To address concerns about loss of control of the facilities, several aldermen suggested that the Council’s legislative committee work with the proper state legislators to increase the number of District commissioners to five with two of them being appointed by the Madison Common Council.

Flip-flops in April

Both Madison newspapers reported that after a meeting of the subcommittee in the Mayor’s office on April 11, 1932, it was expected that the Council would act on the transfer at their April 13 meeting. It appeared that the transfer would be recommended and that the Council would approve it. This optimism did not last long.

At the April 13 meeting, the Council, acting as a Committee of the Whole, referred the resolution back to the subcommittee and directed it to hold another public hearing on April 17. Although there evidently was significant opposition to the transfer, the Council approved the transfer by a vote of 11 to 7 on the morning of April 18. This was one of the last actions of the “lame duck” council as the newly elected council took over at noon that day. The next day, the Capital Times reported that the mayor would sign the resolution authorizing the sale of the assets.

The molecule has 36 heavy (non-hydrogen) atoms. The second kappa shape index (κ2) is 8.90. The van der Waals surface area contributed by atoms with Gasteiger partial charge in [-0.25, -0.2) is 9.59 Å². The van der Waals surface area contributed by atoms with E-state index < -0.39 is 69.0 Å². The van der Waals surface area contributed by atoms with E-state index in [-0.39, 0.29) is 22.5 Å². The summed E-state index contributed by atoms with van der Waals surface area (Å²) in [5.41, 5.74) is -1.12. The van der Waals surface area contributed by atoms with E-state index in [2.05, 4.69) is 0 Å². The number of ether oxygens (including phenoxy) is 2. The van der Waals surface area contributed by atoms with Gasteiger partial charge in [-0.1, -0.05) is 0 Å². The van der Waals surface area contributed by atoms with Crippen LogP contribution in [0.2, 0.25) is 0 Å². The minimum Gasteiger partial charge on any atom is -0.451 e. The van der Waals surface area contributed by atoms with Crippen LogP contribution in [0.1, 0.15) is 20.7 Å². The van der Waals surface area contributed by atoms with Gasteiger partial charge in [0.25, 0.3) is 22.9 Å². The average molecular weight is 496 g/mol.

However, political pressure to avoid the sale of the assets must have been great. The Wisconsin State Journal reported two days later that the mayor had now proposed to the new Council that rather than transferring the assets, the city enter into a contract with the District to have the city treat the wastewater from areas outside of the city. The next day Mayor Law vetoed the transfer resolution. Although the Capital Times had strongly supported the transfer, on April 24 it published an editorial supporting the mayor’s veto.

The Attorney General weighs in